[Histonet] Re: GMA resin i.e. Technovits 7100
Hello, I am a newby in the histology business and working with anchovy
gonads in the daily egg production method. We have to cut the gonads
at 3 micron thick, so we use technovit 7100 resin for the blocks. We
have a leica rm2145 microtome equipped with a tungsten-carbide knife.
Until now, all my little knowledge about histotechnique has been
adquired with the experience and with the old trial-and-error method,
but I would like to ask you about severals aspects of the work.
What's the correct angle for cutting this kind of plastic?
How should be the maximum witdh of the block to be cutted?
What's the "life expectance" of the edge of a tungsten-carbide knife
when cutting resin?
I think I've read something about lubricating the cut with water to
ease the cut, but I have experienced that even when in some cases I
have got some moisture over the knife, the contact of the slice with
the moisture ruins it. But also I have experienced that a little
breathing over the block just before the cut eases it and prevents
I would like to know about good books in spanish or in english about
these particulars, but unhappily i do not have good access to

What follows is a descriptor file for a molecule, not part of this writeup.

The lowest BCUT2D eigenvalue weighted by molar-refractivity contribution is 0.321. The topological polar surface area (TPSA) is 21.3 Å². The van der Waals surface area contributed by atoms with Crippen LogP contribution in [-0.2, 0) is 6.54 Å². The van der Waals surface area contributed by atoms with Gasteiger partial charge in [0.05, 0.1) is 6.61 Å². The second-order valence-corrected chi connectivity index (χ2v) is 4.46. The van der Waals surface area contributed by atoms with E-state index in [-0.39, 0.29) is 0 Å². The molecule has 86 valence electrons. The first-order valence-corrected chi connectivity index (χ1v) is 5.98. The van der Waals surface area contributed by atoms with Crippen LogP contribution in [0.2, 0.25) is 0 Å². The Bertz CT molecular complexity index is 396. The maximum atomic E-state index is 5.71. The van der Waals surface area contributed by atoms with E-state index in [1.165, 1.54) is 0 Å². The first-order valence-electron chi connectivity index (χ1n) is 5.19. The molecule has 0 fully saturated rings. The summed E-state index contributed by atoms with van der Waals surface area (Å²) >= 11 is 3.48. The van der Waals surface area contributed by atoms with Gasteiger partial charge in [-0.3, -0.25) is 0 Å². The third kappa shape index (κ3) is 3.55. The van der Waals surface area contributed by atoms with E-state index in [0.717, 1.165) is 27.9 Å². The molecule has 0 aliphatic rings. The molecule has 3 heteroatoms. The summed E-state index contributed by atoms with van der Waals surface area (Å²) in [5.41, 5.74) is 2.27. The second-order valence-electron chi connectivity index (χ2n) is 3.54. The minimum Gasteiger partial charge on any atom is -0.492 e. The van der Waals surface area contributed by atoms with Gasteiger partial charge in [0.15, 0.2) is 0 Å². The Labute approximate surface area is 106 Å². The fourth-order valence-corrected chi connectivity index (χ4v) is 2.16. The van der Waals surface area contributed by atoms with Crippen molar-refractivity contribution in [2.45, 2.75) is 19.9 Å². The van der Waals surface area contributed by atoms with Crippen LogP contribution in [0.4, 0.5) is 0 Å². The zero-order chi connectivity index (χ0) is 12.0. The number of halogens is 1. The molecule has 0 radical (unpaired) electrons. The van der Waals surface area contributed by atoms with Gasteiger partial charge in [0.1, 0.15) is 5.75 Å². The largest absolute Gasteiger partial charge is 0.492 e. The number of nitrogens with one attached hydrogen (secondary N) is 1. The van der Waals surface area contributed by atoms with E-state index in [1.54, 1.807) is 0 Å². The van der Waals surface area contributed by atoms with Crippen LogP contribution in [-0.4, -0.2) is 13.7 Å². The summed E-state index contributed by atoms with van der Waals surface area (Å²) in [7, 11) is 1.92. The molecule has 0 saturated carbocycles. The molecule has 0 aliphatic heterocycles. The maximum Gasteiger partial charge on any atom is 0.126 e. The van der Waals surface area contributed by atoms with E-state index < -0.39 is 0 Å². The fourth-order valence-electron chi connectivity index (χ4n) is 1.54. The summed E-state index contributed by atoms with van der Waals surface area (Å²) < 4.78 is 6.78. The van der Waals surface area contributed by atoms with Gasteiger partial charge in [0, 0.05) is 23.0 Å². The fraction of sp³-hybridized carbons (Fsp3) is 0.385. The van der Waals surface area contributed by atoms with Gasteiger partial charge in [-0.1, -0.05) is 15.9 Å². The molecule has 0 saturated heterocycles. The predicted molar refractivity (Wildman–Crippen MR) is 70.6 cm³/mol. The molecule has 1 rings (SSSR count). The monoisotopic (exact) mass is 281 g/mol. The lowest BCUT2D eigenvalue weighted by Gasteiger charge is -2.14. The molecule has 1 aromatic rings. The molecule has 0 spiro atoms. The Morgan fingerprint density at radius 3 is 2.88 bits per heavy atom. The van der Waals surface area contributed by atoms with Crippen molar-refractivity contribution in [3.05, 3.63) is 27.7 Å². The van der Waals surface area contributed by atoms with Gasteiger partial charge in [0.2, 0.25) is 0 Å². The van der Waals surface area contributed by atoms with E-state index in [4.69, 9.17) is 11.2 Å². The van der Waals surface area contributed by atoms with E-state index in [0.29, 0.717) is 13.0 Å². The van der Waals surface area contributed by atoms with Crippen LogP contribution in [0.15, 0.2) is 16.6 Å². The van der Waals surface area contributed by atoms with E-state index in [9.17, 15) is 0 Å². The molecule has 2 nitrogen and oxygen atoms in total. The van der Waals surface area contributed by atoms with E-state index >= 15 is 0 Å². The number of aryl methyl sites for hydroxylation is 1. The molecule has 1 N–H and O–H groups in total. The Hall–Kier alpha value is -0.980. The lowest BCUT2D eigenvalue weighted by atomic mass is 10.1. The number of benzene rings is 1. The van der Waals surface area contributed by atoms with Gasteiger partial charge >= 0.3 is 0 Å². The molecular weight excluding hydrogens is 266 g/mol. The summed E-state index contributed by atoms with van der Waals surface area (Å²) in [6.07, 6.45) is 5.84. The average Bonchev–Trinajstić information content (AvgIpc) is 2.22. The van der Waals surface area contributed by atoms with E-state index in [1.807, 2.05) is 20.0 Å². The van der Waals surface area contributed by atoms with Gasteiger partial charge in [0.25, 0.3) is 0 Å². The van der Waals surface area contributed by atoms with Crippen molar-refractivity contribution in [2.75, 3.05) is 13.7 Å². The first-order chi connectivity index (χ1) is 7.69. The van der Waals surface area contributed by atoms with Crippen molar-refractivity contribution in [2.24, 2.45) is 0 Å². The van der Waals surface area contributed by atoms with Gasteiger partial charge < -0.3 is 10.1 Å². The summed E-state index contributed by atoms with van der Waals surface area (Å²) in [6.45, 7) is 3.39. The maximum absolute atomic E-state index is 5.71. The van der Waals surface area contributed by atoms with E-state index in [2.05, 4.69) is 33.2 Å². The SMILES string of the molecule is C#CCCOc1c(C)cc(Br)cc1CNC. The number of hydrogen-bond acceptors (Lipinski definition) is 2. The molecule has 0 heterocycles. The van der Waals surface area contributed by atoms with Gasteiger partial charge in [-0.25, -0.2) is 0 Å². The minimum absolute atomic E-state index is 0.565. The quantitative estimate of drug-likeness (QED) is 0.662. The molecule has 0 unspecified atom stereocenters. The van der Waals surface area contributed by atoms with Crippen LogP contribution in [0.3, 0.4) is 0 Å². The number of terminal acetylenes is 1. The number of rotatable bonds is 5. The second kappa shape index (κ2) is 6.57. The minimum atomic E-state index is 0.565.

libraries and this stuff, but anyway i'd appreciate comments about it.
I have a lot more of questions to ask you, but i think it is enough
now. Thank you very much and excuses for my bad english
IEO - Cádiz
Technovits 7100 is glycol methacrylate, and it will not be necessary to wet=20
the block face with anything. In general, this plastic is soft enough to
be sectioned with a tungsten carbide blade, although Linda Jenkins has
great success with disposable microtome blades. I am not sure what brand
The plastic that requires wetting the block face for sectioning is methyl
methacrylate (MMA) a much harder, more hydrophobic plastic than GMA. If you=20
get the GMA block face too wet with water, it may make the sectioning more=20
difficult, causing section to bunch up in a gooey mess. Some people have
terrible problems with too much humidity when sectioning GMA, so just
section without any wetting. Breathing on block face IS providing warm
People section GMA with a tungsten carbide blade, but it must be very
sharp, as with any blade. Have you reconditioned recently? If you are
cutting very thick sections, it may contribute to rolling. We never cut
GMA any thicker than 2 to 3um . It may be knife angle and sharpness of
blade that contributes to rolling. I have heard of some people reversing a=20
d profile tungsten carbide blade so you do not cut with largest angle
facing you, rather the smaller angle on what is considered the back of the=20
knife. There are also c profile tungsten carbide blades made, from DDK
(Delaware Diamond Knives. We sometimes captured the section with forceps
as it starts to come over blade, to insure it does not roll or do funky
We rarely had what you experience, but we preferred glass triangular
knives, freshly broken and extremely sharp for all our GMA sectioning, with=20
a new knife for every block.
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